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A song of grateful praise is due
To thee, Almighty God, to thee;
For mercies ever rich and new,

And thy unchanging love to me !

Though foes with deadly weapons strove
To wound the comfort of my breast;
And Satan would my hope remove

From Thee, the Rock of heavenly rest.
Though the ungodly world has poured
Its scornful vial on my head;

And inward lusts, like tempests, roar'd,
Or storms disturbing ocean's bed.

Yet thy Almighty hand has wrough
Deliverance from their deadly will;
To flowery paths of safety brought,
And, O! my trust is in thee still.
How can I then my joy conceal?

Love warms my heart, and I must sing; A sweet constraining power I feel

To praise thee, O my God, and King!

THE SOUL HAS A LANGUAGE.

BY MRS. MOODIE.

THE Soul has a language the lips cannot learn;

Emotions and feelings no words can im

part:

The spirit within us may tremble and burn,

But who shall unfold the deep thoughts of the heart?

The waves of that torrent still restlessly

roll,

Though all from without may be silent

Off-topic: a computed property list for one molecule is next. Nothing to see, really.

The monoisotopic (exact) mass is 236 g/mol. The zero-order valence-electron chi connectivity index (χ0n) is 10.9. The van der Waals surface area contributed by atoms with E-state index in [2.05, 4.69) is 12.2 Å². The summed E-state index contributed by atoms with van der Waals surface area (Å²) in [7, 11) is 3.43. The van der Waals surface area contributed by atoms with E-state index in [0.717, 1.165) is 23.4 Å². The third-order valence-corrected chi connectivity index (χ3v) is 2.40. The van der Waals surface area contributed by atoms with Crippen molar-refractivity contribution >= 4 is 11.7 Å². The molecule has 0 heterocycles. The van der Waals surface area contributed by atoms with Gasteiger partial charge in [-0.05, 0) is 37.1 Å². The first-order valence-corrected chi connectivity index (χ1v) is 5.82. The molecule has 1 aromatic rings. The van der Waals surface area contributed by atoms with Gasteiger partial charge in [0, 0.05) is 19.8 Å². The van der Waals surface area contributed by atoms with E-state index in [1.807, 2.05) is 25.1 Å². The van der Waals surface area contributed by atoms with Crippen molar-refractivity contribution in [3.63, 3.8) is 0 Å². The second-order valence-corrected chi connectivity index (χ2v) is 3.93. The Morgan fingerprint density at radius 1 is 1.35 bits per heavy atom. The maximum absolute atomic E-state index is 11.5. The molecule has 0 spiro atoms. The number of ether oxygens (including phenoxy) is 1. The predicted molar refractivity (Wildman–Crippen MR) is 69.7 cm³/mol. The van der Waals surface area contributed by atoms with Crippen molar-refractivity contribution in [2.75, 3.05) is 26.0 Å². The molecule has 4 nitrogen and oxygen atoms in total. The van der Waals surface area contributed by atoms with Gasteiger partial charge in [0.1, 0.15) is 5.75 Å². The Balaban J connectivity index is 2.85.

and dead;

No waters oblivious give peace to the soul; From eternity's ocean its fountains are fed.

It has visions of glory the eye cannot reach,

The pencil embody-the poet define; Perceptions of beauty that art cannot

teach,

[divine,

Aspirations for Heaven that prove it

An angel degraded, and fall'n from its sphere,

In silence it droops in its prison of clay; The immortal can meet with no sympathy here,

Till death rends the veil from the tem

ple away.

It is well for the pilgrim-though man's clouded gaze

Discerns not the thoughts in his bosom

enshrin'd;

[raise,

That the Father of spirits the curtain can

And read at a glance all the thoughts

his mind.

THE BANQUET IN THE

WILDERNESS.

BY G. R. CARTER.

THEY left the sunny citron-trees,

Which crown'd their native hills;
They left the founts that gush'd beneath,
In soft and silv'ry rills.

But faint with wand'ring on the road,
They cried for succour-Son of God!

But Thou, whose voice controll'd the wave,

And bade the tempest cease,

With food supplied the multitude,

And led them forth in peace :

Thy presence chang'd the desert scene,
To valleys bright with summer green!

Thus, when the clouds of care and gloom
Surround our lonely way;

When dimly gleams the spectral tomb,
And all our hopes decay.

With light deriv'd from realms afar,
Be Thou our help! our guiding star.

WOMAN,

UNDER THE GOSPEL

DISPENSATION.

THERE is no country in the world where

Even

the influence of woman is not felt! in those lands where the natives sit in "darkness, and the shadow of death"— where she is degraded and despised-she tempers the austerity of her partner by her cheerfulness; and her society, however undervalued, comprises still the charm of that which civilized nations call "Home."

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